Desotell v. Szczygiel

Annotate this Case

338 Mass. 153 (1958)

154 N.E.2d 698

ANNA E. DESOTELL & others vs. KATARZYNA SZCZYGIEL.

Supreme Judicial Court of Massachusetts, Hampden.

September 24, 1958.

December 3, 1958.

Present: WILKINS, C.J., SPALDING, WILLIAMS, COUNIHAN, & CUTTER, JJ.

*154 John P. Schlosstein, for the defendant.

Jacob J. Butler & Joseph Swirsky, for the plaintiffs, submitted a brief.

SPALDING, J.

Fred G. and Lily I. Harding are the owners of the lot appearing on the upper or north portion of the plan reproduced on page 155. Anna E. Desotell is the owner of the lot to the south of and contiguous to the Hardings' property. South of Desotell's lot is the property of Katarzyna Szczygiel, the defendant. The Hardings and Desotell brought this suit to have the defendant enjoined from obstructing the way on her land shown on the plan over which the plaintiffs assert a right of passage.

A master to whom the case was referred found these facts. On February 11, 1884, title to the properties now owned by the plaintiffs and the defendant was in one Taft. Each deed in the chain of title of the Hardings conveyed the property "together with all rights of way to School Street and other rights appurtenant" to said premises, but the location and boundaries of the right of way were not specified in any of the deeds.

However, the deed, dated December 11, 1909, from the original grantor, Taft, in the chain of title of the property owned by Desotell described the easement granted as follows: "Also hereby granting and conveying a right of way at all times and for all necessary purposes 10 feet in width and about 86 feet in length across other land of the grantor adjoining said described premises and lying next southerly therefrom. Said right of way running across the easterly portion of said adjoining premises and being bounded by a line drawn parallel to the easterly line of said adjoining premises and 10 feet distant westerly therefrom. Excepting and reserving a right of way described in deed of Stephen Taft to [the first predecessor in title of the plaintiffs Harding]."[1] Each conveyance of the Desotell property thereafter

*155 *156 contained an identical description of the right of way. On the same day (December 11, 1909) that Taft made the original conveyance in Desotell's chain of title he conveyed the land now owned by the defendant to one Wallace.[1a] The deed excepted and reserved a "right of way 10 feet in width and 86 feet in length measured westerly from the easterly line of said premises as described in the deed to [the first grantee of the land owned by Desotell]." There was also reserved and excepted "a right of way described in deed of Taft to [the first grantee of the land owned by the Hardings]." The same description of the land and rights of way is contained in all subsequent deeds, including the deed conveying the property to the defendant on May 21, 1937. On the same date the defendant gave a mortgage to the Palmer Savings Bank. This mortgage contained the same description, reservations and exceptions set forth in all the prior deeds.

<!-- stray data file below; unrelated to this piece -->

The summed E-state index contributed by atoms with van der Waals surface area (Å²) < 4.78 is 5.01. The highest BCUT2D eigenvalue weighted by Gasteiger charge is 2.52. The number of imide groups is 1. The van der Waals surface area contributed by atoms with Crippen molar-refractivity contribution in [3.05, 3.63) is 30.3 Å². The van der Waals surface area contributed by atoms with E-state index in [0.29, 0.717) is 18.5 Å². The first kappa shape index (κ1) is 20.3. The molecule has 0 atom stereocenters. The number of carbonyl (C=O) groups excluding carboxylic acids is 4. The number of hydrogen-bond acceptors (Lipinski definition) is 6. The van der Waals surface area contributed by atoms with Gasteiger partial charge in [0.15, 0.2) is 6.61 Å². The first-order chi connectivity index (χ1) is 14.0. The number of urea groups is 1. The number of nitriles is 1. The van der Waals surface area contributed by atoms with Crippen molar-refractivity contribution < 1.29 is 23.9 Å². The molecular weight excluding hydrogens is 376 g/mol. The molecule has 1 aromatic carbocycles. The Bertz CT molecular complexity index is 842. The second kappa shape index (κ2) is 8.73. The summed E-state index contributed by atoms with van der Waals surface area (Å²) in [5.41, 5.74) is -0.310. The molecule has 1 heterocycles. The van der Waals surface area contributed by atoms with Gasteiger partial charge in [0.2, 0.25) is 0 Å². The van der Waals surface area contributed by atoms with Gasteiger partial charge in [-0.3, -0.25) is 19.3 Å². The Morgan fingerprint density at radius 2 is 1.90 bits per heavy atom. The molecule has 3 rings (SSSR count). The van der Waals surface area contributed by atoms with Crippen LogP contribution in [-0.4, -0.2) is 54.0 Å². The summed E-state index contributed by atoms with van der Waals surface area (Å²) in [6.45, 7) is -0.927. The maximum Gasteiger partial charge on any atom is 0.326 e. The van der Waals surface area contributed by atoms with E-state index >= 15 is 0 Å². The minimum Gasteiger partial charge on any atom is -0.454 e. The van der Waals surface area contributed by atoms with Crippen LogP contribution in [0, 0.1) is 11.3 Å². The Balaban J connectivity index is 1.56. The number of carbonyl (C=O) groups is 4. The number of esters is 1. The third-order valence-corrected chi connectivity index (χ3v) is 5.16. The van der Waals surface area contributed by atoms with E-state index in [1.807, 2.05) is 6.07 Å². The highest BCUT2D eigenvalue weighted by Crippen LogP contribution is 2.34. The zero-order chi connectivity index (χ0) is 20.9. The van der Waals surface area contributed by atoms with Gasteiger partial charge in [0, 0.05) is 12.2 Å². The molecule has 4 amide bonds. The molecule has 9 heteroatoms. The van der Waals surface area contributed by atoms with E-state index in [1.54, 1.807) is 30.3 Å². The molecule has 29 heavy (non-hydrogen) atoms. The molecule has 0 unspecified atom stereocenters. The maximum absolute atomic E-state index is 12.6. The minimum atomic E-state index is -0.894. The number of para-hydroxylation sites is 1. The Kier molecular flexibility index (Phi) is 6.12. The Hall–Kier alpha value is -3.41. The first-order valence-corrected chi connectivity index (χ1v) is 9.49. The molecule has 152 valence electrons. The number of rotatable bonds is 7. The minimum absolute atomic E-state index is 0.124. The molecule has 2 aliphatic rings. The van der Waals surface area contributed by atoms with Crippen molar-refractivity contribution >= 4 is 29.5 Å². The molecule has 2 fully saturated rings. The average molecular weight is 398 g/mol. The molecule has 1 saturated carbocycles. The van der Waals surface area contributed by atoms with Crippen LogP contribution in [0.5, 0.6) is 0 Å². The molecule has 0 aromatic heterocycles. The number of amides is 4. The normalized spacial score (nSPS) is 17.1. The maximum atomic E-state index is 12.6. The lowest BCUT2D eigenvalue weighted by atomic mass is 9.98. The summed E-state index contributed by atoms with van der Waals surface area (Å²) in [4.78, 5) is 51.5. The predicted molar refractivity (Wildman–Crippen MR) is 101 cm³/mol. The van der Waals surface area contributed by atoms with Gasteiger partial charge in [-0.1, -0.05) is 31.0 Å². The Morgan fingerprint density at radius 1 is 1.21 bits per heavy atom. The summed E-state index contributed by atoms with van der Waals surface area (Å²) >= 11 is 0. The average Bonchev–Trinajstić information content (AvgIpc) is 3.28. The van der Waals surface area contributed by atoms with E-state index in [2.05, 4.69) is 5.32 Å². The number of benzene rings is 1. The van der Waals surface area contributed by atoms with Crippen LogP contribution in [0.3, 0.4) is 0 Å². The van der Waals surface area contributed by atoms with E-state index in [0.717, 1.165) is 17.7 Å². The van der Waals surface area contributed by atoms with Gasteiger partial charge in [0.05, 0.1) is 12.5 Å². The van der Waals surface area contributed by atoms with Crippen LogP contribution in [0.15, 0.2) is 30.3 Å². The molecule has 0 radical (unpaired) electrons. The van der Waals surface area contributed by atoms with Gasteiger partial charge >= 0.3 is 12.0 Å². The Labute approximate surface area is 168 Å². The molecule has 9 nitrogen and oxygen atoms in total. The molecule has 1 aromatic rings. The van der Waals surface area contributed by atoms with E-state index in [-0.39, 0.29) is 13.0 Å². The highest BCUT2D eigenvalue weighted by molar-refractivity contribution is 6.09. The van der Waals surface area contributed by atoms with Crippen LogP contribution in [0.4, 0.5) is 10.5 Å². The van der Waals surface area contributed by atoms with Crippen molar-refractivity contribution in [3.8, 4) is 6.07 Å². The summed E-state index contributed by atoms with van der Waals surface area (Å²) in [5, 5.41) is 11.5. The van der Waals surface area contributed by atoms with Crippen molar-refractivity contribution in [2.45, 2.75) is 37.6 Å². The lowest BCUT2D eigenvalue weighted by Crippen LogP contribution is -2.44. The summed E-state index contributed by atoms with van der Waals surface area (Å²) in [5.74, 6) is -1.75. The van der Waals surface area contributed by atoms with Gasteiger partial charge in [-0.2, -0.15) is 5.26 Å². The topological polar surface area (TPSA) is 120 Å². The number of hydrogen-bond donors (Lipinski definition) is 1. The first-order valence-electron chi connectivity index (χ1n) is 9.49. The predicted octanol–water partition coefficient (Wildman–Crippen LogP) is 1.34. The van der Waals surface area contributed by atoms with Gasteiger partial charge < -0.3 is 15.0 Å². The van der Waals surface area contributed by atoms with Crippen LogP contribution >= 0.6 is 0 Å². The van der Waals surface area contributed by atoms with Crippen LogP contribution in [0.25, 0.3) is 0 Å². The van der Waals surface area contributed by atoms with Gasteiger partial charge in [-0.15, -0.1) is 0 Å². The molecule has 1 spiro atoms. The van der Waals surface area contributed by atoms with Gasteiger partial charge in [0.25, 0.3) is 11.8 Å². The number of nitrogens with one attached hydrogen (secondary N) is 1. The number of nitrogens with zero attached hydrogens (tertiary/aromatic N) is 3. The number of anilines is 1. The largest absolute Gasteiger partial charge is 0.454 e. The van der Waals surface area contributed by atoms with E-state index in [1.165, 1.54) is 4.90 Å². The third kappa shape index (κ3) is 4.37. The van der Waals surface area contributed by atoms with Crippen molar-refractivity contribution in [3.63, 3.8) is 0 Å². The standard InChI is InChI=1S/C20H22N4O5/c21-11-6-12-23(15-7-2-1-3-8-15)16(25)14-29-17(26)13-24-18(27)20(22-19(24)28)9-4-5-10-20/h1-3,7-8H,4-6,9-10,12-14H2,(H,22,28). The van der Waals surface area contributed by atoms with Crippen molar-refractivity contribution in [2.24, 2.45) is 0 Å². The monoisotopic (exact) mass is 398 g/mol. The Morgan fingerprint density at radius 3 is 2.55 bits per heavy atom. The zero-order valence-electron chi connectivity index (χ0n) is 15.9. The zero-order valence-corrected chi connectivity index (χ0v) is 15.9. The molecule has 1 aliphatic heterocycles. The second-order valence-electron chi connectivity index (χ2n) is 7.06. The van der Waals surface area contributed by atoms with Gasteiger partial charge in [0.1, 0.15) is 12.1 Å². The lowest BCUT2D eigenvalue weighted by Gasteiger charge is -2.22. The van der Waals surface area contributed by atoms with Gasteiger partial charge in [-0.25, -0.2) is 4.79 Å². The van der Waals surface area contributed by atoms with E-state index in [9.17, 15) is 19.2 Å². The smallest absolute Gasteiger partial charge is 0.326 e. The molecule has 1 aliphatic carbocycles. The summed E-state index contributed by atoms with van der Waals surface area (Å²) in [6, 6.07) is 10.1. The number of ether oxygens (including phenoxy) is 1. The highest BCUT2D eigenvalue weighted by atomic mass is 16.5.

For a continuous period from 1905 to 1938 there were located on that portion of the right of way running across the defendant's land as shown on the plan trees, including a large elm, a large boulder, and bushes. A dump was also located on the right of way during this period, and the way could not be used for vehicular traffic, and no use was made of it for foot travel.

In 1938 the defendant cleared the area within the boundaries of the right of way over her land, and constructed a gravel road thereon.

In 1939 one Meyer, the then owner of the Desotell property, began to use the road several times a week, the defendant making no objection to this use. In November, 1942, the Desotells used this road to bring in their belongings, and from that time until September, 1952, subjected the road to continuous use. After 1952 this use ceased because objected to by the defendant.

In October, 1946, the Hardings used the road to move in *157 their furniture, and continued to use the road thereafter until 1952, although less frequently than the Desotells.

The master concluded that "the right of way over the defendant's property mentioned in the defendant's and Desotell's chain of title as being eighty-six feet long and ten feet wide is correctly located on the plan." He found, however, that the Hardings had failed to sustain their burden of proving a right of way over the Desotell property.[1b]

An interlocutory decree was entered confirming the master's report and overruling the defendant's exceptions. The final decree adjudged that the defendant's land was subject to a right of way, as located on the plan, in favor of the Hardings and Desotell; the decree also permanently enjoined the defendant from obstructing or interfering with its use by the plaintiffs. The defendant's counterclaim setting up extinguishment of the easement by adverse possession was dismissed. The defendant appealed.

There was no error.

1. The defendant's first contention is that there were no facts found by the master which support the conclusion that the Hardings have a right of way in the strip shown on the plan. It is not contended that the location of the easement in favor of the Desotell land was not adequately described in the deed given by Taft, the original grantor, and was not correctly located on the plan.